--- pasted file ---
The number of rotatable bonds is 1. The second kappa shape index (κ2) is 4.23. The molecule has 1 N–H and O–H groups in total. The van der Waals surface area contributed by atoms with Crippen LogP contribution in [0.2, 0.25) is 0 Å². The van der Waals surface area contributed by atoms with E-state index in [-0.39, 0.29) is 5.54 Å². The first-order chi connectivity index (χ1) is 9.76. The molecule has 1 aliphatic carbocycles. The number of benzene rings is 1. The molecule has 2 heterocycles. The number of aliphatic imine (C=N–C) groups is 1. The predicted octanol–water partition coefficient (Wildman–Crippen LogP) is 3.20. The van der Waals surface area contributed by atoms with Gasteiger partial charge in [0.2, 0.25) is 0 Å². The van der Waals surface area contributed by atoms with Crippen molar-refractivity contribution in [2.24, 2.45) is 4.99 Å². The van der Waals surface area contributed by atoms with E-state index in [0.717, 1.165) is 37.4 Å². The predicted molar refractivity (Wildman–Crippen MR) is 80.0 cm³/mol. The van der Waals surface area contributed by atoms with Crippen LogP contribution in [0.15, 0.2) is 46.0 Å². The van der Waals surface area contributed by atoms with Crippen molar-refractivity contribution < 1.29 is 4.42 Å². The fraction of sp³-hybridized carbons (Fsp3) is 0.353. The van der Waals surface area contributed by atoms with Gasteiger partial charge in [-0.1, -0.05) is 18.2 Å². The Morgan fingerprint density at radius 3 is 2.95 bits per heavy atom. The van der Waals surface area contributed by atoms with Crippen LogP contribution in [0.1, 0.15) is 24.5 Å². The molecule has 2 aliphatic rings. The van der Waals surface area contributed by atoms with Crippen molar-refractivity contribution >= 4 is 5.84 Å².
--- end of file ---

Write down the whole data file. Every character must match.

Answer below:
The number of rotatable bonds is 1. The second kappa shape index (κ2) is 4.23. The molecule has 1 N–H and O–H groups in total. The van der Waals surface area contributed by atoms with Crippen LogP contribution in [0.2, 0.25) is 0 Å². The van der Waals surface area contributed by atoms with E-state index in [-0.39, 0.29) is 5.54 Å². The first-order chi connectivity index (χ1) is 9.76. The molecule has 1 aliphatic carbocycles. The number of benzene rings is 1. The molecule has 2 heterocycles. The number of aliphatic imine (C=N–C) groups is 1. The predicted octanol–water partition coefficient (Wildman–Crippen LogP) is 3.20. The van der Waals surface area contributed by atoms with Gasteiger partial charge in [0.2, 0.25) is 0 Å². The van der Waals surface area contributed by atoms with Crippen molar-refractivity contribution in [2.24, 2.45) is 4.99 Å². The van der Waals surface area contributed by atoms with E-state index in [0.717, 1.165) is 37.4 Å². The predicted molar refractivity (Wildman–Crippen MR) is 80.0 cm³/mol. The van der Waals surface area contributed by atoms with Crippen LogP contribution in [0.15, 0.2) is 46.0 Å². The van der Waals surface area contributed by atoms with Crippen molar-refractivity contribution < 1.29 is 4.42 Å². The fraction of sp³-hybridized carbons (Fsp3) is 0.353. The van der Waals surface area contributed by atoms with Gasteiger partial charge in [-0.1, -0.05) is 18.2 Å². The Morgan fingerprint density at radius 3 is 2.95 bits per heavy atom. The van der Waals surface area contributed by atoms with Crippen LogP contribution in [0.1, 0.15) is 24.5 Å². The molecule has 2 aliphatic rings. The van der Waals surface area contributed by atoms with Crippen molar-refractivity contribution >= 4 is 5.84 Å².